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Mental Health Student Focus

The Lowdown on Mental Health in Medical School

A man wearing scrubs sitting on a bench, looking down A man wearing scrubs sitting on a bench, looking down

Mental health in medical school is no joke, and the truth of this becomes all the more apparent once you begin your clerkship. There’s a lot that makes the beginning of year three in medical school tough; you have to apply your time-management skills to real-life scenarios and deploy the knowledge you’ve gained so far to take care of real-life patients . . . all while still attending daily lectures and studying for your shelf exams and USMLE Step 2. With so much on your plate, it’s easy to feel overwhelmed, burnt out, and maybe even depressed.

As a doctor in training, you know the symptoms of depression and therefore would know whether you were experiencing it. If you’re still having trouble determining the state of your mental health, turn your situation into a test question, and use your symptoms as answer choices. Lack of interest, sleep, and appetite? Weight loss, poor concentration, and low energy? Feeling purposeless? If these are all circled, then chances are you’ve either hit the bottom or are about to.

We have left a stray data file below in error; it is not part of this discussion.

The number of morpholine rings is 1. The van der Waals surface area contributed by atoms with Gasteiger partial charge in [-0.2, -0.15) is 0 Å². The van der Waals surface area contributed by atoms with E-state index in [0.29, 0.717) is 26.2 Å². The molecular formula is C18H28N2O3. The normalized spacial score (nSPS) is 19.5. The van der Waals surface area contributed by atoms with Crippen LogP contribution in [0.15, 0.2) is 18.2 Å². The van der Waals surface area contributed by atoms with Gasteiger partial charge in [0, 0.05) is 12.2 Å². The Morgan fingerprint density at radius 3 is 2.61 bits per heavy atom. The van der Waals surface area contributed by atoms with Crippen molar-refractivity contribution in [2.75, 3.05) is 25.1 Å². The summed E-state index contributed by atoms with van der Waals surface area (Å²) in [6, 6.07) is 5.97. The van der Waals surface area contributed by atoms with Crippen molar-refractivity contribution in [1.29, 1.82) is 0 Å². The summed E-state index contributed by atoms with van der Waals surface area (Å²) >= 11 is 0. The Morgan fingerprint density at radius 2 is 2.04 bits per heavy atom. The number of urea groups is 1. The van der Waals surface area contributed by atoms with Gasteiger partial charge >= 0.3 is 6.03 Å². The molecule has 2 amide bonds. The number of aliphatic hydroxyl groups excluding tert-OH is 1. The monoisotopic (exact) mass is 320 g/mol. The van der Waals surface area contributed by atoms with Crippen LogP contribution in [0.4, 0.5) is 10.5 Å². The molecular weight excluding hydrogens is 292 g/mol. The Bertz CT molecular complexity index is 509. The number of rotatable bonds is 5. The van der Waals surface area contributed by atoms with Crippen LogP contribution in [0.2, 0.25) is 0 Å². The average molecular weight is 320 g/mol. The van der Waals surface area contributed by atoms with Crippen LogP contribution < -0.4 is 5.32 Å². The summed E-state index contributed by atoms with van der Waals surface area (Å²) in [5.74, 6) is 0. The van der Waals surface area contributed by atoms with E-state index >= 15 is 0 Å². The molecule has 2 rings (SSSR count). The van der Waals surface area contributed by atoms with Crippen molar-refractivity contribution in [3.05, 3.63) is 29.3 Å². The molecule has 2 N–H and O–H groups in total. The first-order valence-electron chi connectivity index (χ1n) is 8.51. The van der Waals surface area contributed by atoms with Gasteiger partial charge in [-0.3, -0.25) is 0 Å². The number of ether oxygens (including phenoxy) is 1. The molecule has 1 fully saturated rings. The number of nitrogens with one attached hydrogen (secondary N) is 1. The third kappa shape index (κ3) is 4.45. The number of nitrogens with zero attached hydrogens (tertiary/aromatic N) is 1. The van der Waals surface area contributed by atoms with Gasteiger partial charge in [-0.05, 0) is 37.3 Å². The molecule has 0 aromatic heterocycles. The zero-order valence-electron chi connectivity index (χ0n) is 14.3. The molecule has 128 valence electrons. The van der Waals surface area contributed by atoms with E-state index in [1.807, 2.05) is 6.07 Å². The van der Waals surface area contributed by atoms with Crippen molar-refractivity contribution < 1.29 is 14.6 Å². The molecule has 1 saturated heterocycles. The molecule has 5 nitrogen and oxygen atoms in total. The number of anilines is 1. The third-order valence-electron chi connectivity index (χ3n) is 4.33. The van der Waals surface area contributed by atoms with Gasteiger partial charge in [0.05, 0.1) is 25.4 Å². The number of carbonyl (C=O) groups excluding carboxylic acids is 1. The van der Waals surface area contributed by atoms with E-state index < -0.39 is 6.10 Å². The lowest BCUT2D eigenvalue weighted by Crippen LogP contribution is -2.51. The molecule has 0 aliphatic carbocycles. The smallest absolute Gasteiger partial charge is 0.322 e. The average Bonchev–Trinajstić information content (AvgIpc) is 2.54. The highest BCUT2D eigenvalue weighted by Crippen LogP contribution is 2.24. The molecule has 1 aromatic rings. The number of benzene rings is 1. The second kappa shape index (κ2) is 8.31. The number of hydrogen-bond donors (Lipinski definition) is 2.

But, as I mentioned earlier, the sheer volume of your obligations during your third year in medical school can contribute to your feeling down, and it’s nothing to feel bad about or hide. Things such as insufficient time with clinicians, receiving little to no feedback from mentors, unfriendly peers, and lack of firsthand experience can all play a part in leading you to feel depressed. If you reach this point, take these steps:

1. Reach out to your teachers, friends, and peers, and let them know how you feel.

The worst thing you can do is keep your thoughts to yourself. It’s important to realize that over a quarter of students in medical school have depression and up to 10% of medical students report being suicidal.

2. After reaching out, make the necessary changes to help get back to where you were before.

If this means cutting back hours studying or changing your schedule at the hospital, do it. It’s best to do what you need to do now, even if it may set you back because you don’t want things to get worse. If you’re still unsure of what changes to make, consult a professional and they can help you figure out what to do next.     

3. Check out some of the forums devoted to talking about the well-being of medical students.

With more and more cases of depression coming to light, medical schools across the country are starting to take action and provide appropriate support groups and counseling. Above all, don’t forget that it’s common to feel this way and that many of your classmates are probably feeling the same, or will at some point. It might seem like they’re doing just fine, but appearances can sometimes be deceiving.


National Suicide Prevention Hotline: 1-800-273-8255

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